My morning begins with trying not to get up before the sun rises. But when I do, it’s because my head is too full of words, and I just need to get to my desk and start dumping them into a file. I always wake with sentences pouring into my head.

— Barbara Kingsolver

It’s a funny thing: people often ask how I discipline myself to write. I can’t begin to understand the question. For me, the discipline is turning off the computer and leaving my desk to do something else.

— Barbara Kingsolver

Every time I step onto an airplane, I turn to the right and take a good, hard stare into the maw of the engine. I don’t know what I’m looking for. I just do it.

— Barbara Kingsolver

I love developing children as characters. Children rarely have important roles in literary fiction – they are usually defined as cute or precious, or they create a plot by being kidnapped or dying.

— Barbara Kingsolver

After ‘The Poisonwood Bible’ was published, several people believed that my parents were missionaries, which could not be further from the truth.

— Barbara Kingsolver

Most every book I bring into the world is like birthing a baby; it’s a lot of effort!

— Barbara Kingsolver

The first sentence of a book is a promise.

— Barbara Kingsolver

I live in a rural part of Virginia surrounded by farms and farmers.

— Barbara Kingsolver

When people are frightened about going hungry and paying their mortgages, a scarcity model begins to prevail; they fear someone else will get their piece of the pie.

— Barbara Kingsolver

As a biologist, I can’t think of myself as anything but an animal among animals and plant.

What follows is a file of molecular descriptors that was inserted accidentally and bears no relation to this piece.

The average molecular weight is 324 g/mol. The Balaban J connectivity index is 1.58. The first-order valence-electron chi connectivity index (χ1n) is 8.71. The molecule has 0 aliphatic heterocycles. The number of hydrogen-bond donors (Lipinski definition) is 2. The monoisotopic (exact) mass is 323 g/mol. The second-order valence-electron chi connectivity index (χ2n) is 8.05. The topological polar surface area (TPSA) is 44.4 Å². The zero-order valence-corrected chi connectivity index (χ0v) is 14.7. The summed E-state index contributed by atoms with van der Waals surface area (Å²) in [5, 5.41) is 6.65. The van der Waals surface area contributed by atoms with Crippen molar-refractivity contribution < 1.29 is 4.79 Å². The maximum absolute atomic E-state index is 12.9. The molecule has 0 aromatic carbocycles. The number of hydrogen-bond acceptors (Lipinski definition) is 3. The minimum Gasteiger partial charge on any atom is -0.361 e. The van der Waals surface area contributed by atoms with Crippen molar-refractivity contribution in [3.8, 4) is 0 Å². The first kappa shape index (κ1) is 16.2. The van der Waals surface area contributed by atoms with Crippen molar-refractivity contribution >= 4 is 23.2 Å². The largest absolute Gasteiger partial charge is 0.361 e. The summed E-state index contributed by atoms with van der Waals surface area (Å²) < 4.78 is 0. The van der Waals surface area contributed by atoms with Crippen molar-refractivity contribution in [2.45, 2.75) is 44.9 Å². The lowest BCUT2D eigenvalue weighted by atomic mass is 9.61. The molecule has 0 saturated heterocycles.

— Barbara Kingsolver

People in my novels always have terrible problems. If they are not terrible, I make them more terrible.

— Barbara Kingsolver

You always need that spark of imagination. Sometimes I’m midway through a book before it happens. However, I don’t wait for the muse to descend, I sit down every day and I work when I’m not delivering lambs on the farm.

— Barbara Kingsolver

I know I’m a rare person, a trained scientist who writes fiction, because so few contemporary novelists engage with science.

— Barbara Kingsolver

Most of my books have been about the complex ways an individual depends on community.

— Barbara Kingsolver

In the day-to-day, farm work is stress relief for me. At the end of the day, I love having this other career – my anti-job – that keeps me in shape and gives me control over a vegetal domain.

— Barbara Kingsolver

When I sit down to write, I consider myself an artist.

— Barbara Kingsolver

Nonfiction requires enormous discipline. You construct the terms of your story, and then you stick to them.

— Barbara Kingsolver

I was trained in classical piano, but it kind of dawned on me that classical pianists compete for six job openings a year, and the rest of us get to play ‘Blue Moon’ in a hotel lobby.

— Barbara Kingsolver

I don’t bring expectations to any of my books. I don’t tell people what to do. I want to invite them in.

— Barbara Kingsolver

It takes some courage to write fiction about politically controversial topics. The dread is you’ll be labeled a political writer.

— Barbara Kingsolver

I live in southern Appalachia, so I’m surrounded by people who work very hard for barely a living wage. It’s particularly painful that people are working the farms their parents and grandparents worked but aren’t living nearly as well.

— Barbara Kingsolver

Southern Appalachians have been ridiculed since the country began. In fiction, they’re usually depicted in a cartoonish manner. The region is poor, and very suspicious of outsiders, so there’s a sort of ‘us versus them’ situation. They’re easy to poke fun at.

— Barbara Kingsolver